b) Fear of throwing an interception. The commentators kept mentioning this one. It was kind of irritating (the commentators, that is), but also probably kind of true, given that Golson threw an interception in the end zone last week, and is no doubt fully cognizant that last season’s King of Turnovers is now sitting on second-string as the King of Wishful Thinking. And we can be sure Golson wants to do well, not only for his own sake, but also because now he’s got

c) More pressure to run the offense. It seemed like the coaches ramped up his level of responsibility this week, calling a string of 7 pass plays to start the game. Given our commitment to the run game last week, I suspect this was both an attempt to befuddle the Purdue defense and give Golson a chance to settle into the passing game right out of the gate. Of course, considering Purdue had our number after the first couple plays and Golson was sacked on third down, I wouldn’t say it worked out exactly as planned.

However, it may surprise you to know that by the time Rees was put into the game for the two-minute drill, we had 31 passes and 28 rushes, so the pass-run split was slightly more balanced than it appeared (keeping in mind that some of those rushes were probably Golson taking off for a scramble). And of course, there’s always the old “take what the defense gives you” adage. With an average of 1.4 yards per carry for ND this week, Purdue wasn’t giving us much on the ground. According to Coach Kelly:
At halftime we had 16 rushes for 18 yards. We were 13 16 for 197. Purdue made up their mind that they were going to have a loaded box today. That was it. You're not going to run the football. We're going to make it so difficult.
So we had to manage it by throwing the football.

 One has to wonder, though—if we’d tried to run more early instead of calling seven or eight passing plays in a row, would we have been able to keep the defense guessing more and actually been able to open up our run game in the second half? Theo Riddick finally managed to break through in the 4th quarter with an 11-yard run when we desperately needed it. Or were there too many other problems surfacing on our end? Such as

d) Communication breakdown. There were at least four or five (or is it more like five or six?) time-outs called by ND in order to avoid a delay of game penalty. This is absolutely ridiculous, given that we were playing at home and have a famously quiet stadium atmosphere (unless we’re playing Michigan or USC). Obviously the whole stadium-atmosphere thing has been under scrutiny lately, so let’s not even go there, but my big concern of the moment is: if Golson can’t effectively run the no-huddle at home, where the crowd’s behaving, how on earth is he going to manage it in front of a loud and openly hostile crowd like the one he’s going to face this week at MSU? More Coach Kelly for you:

Yeah, you know, we are really set up to be able to do run our entire offense without any verbal communication. We can put it on the center and the center can be the guy that's snapping the ball. So it shouldn't be a problem at all.
When we are at home, we use a lot more of our own inflexion. But you know, if it gets loud, then we are in pretty good shape to put it on the offensive line. We can put it on a center or we can put it on a guard. So we are not concerned about that.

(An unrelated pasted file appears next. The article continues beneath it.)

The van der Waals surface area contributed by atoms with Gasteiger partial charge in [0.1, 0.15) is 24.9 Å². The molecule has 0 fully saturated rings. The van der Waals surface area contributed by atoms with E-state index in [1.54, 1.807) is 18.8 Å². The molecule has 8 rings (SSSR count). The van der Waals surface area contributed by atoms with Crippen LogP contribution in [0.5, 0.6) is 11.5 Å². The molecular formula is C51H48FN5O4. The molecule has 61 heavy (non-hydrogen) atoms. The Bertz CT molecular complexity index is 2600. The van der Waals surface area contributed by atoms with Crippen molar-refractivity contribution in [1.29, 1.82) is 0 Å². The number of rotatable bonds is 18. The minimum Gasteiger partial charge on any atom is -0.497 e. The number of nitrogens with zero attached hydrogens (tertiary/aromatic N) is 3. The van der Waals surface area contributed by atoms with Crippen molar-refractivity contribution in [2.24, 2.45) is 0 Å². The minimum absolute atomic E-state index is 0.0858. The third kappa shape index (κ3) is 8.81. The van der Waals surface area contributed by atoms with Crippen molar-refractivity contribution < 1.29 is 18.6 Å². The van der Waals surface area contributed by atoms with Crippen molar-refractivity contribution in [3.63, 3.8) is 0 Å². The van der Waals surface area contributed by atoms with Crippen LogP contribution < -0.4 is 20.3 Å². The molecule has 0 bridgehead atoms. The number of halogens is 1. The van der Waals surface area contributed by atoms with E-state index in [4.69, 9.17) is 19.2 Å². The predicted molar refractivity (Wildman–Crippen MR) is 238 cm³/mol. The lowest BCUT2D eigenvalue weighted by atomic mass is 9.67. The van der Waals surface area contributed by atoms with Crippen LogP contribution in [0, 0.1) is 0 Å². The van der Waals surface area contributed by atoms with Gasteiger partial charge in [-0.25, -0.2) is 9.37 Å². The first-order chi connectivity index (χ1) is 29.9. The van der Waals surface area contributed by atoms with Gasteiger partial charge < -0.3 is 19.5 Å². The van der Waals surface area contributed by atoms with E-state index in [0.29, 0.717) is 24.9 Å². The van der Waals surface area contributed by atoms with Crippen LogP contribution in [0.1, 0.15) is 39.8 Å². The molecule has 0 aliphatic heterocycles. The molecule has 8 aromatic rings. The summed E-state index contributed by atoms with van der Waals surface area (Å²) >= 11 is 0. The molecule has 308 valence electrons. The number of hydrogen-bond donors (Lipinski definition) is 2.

Taking that into consideration, you have to hope that the source of the confusion wasn’t so much our method of signal-calling as it was

e) Purdue being all tricky with disguising its coverages and confusing the hell out of our signal-caller. According to Coach Kelly:

Unfortunately, I couldn't do a great job with him this week because they had a new defensive coordinator. We had no real film last week on their performance. We were looking at Kansas State film from 2008. It wasn't really the same. He'll get a better look. He'll have a lot more familiarity with the kind of looks that he saw today as we move into Michigan State.

Or possibly it all just boils down to

f) No one told him life was gonna be this way.

The One With Tommy Rees Running the Two-Minute Drill

Uno! While I share the collective fear of red zone turnovers, I’m willing to believe Rees has learned a thing or two since last season (and hopefully a thing or two since his indiscretions in the spring). Further, I remain convinced that junior year is the turning point for most college QB’s, in terms of them fully grasping the playbook and being able to go out there and consistently make the right decision.

Dos! Kelly seems pretty firmly committed to keeping Golson as his starter, but it’s clear Golson’s not ready yet to go out there and run the two-minute drill. He just doesn’t have the tempo down yet. Hopefully by the end of the season, he’ll have gotten much more comfortable with Kelly’s system. But for the time being, there’s just no sensein asking him to go out there and do something he’s  not ready to do. Especially when you know you’ve got a quarterback who can do it. (You know, barring any terrifying turnovers.)

Tres! Rees led the game-winning drive. Whatever former opinions we may have formed, he did do that. So we need to chill out already. Right? Speaking of which…

The List About the Home Crowd Booing


ii) It doesn’t matter why you're booing. Or who you're trying to boo. I don't care if you're dissatisfied with the decisions of the coaching staff. There's a place for that sort of griping, and it's called the internet.

iii) The loudest sound in the stadium during the game cannot be a BOO against someone who is not your opponent.

iv) Not classy.

The List With the Players Cleared to Play vs MSU Despite Previous Injury or Suspension
Everett Golson
Jamoris Slaughter
Tyler Eifert
Cierre Wood
Kapron Lewis-Moore